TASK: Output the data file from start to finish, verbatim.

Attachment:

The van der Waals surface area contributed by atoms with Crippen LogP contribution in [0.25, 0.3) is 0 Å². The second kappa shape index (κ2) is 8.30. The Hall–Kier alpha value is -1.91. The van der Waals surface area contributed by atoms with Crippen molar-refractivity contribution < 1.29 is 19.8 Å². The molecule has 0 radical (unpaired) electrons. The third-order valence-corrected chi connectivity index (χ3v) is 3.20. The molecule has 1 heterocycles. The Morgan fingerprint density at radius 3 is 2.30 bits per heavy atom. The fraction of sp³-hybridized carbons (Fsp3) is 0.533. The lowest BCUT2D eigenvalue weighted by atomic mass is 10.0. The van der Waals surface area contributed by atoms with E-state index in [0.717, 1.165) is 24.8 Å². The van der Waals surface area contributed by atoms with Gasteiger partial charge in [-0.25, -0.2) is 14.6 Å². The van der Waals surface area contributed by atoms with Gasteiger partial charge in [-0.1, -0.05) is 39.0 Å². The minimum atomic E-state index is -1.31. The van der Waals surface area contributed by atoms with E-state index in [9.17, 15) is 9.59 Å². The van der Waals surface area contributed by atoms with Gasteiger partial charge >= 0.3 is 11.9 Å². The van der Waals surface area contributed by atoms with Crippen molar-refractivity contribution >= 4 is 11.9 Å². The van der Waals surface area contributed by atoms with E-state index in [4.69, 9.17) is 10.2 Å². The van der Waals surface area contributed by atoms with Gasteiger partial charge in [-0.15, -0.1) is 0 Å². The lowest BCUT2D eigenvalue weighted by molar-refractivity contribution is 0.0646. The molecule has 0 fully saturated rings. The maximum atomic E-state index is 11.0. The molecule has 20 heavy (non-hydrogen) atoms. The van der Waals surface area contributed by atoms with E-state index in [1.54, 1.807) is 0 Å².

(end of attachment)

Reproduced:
The van der Waals surface area contributed by atoms with Crippen LogP contribution in [0.25, 0.3) is 0 Å². The second kappa shape index (κ2) is 8.30. The Hall–Kier alpha value is -1.91. The van der Waals surface area contributed by atoms with Crippen molar-refractivity contribution < 1.29 is 19.8 Å². The molecule has 0 radical (unpaired) electrons. The third-order valence-corrected chi connectivity index (χ3v) is 3.20. The molecule has 1 heterocycles. The Morgan fingerprint density at radius 3 is 2.30 bits per heavy atom. The fraction of sp³-hybridized carbons (Fsp3) is 0.533. The lowest BCUT2D eigenvalue weighted by atomic mass is 10.0. The van der Waals surface area contributed by atoms with E-state index in [0.717, 1.165) is 24.8 Å². The van der Waals surface area contributed by atoms with Gasteiger partial charge in [-0.25, -0.2) is 14.6 Å². The van der Waals surface area contributed by atoms with Gasteiger partial charge in [-0.1, -0.05) is 39.0 Å². The minimum atomic E-state index is -1.31. The van der Waals surface area contributed by atoms with E-state index in [9.17, 15) is 9.59 Å². The van der Waals surface area contributed by atoms with Gasteiger partial charge >= 0.3 is 11.9 Å². The van der Waals surface area contributed by atoms with Crippen molar-refractivity contribution >= 4 is 11.9 Å². The van der Waals surface area contributed by atoms with E-state index in [4.69, 9.17) is 10.2 Å². The van der Waals surface area contributed by atoms with Gasteiger partial charge in [-0.15, -0.1) is 0 Å². The lowest BCUT2D eigenvalue weighted by molar-refractivity contribution is 0.0646. The molecule has 0 fully saturated rings. The maximum atomic E-state index is 11.0. The molecule has 20 heavy (non-hydrogen) atoms. The van der Waals surface area contributed by atoms with E-state index in [1.54, 1.807) is 0 Å².